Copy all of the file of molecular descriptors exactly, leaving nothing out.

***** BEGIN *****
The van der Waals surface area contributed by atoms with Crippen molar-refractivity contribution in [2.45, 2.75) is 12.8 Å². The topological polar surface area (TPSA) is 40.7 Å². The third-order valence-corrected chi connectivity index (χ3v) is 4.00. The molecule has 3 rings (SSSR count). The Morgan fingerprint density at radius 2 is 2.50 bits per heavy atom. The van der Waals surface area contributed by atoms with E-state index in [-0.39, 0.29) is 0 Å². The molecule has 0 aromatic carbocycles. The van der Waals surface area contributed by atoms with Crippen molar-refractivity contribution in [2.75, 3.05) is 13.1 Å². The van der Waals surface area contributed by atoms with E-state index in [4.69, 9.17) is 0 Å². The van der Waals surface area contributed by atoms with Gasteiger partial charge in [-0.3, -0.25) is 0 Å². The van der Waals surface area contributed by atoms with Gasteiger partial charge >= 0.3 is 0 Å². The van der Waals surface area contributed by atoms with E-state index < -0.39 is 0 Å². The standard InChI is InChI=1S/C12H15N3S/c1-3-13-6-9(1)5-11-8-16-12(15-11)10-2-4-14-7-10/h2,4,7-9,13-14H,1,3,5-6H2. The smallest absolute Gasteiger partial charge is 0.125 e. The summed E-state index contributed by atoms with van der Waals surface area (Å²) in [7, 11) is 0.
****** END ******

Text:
The van der Waals surface area contributed by atoms with Crippen molar-refractivity contribution in [2.45, 2.75) is 12.8 Å². The topological polar surface area (TPSA) is 40.7 Å². The third-order valence-corrected chi connectivity index (χ3v) is 4.00. The molecule has 3 rings (SSSR count). The Morgan fingerprint density at radius 2 is 2.50 bits per heavy atom. The van der Waals surface area contributed by atoms with E-state index in [-0.39, 0.29) is 0 Å². The molecule has 0 aromatic carbocycles. The van der Waals surface area contributed by atoms with Crippen molar-refractivity contribution in [2.75, 3.05) is 13.1 Å². The van der Waals surface area contributed by atoms with E-state index in [4.69, 9.17) is 0 Å². The van der Waals surface area contributed by atoms with Gasteiger partial charge in [-0.3, -0.25) is 0 Å². The van der Waals surface area contributed by atoms with Gasteiger partial charge >= 0.3 is 0 Å². The van der Waals surface area contributed by atoms with E-state index < -0.39 is 0 Å². The standard InChI is InChI=1S/C12H15N3S/c1-3-13-6-9(1)5-11-8-16-12(15-11)10-2-4-14-7-10/h2,4,7-9,13-14H,1,3,5-6H2. The smallest absolute Gasteiger partial charge is 0.125 e. The summed E-state index contributed by atoms with van der Waals surface area (Å²) in [7, 11) is 0.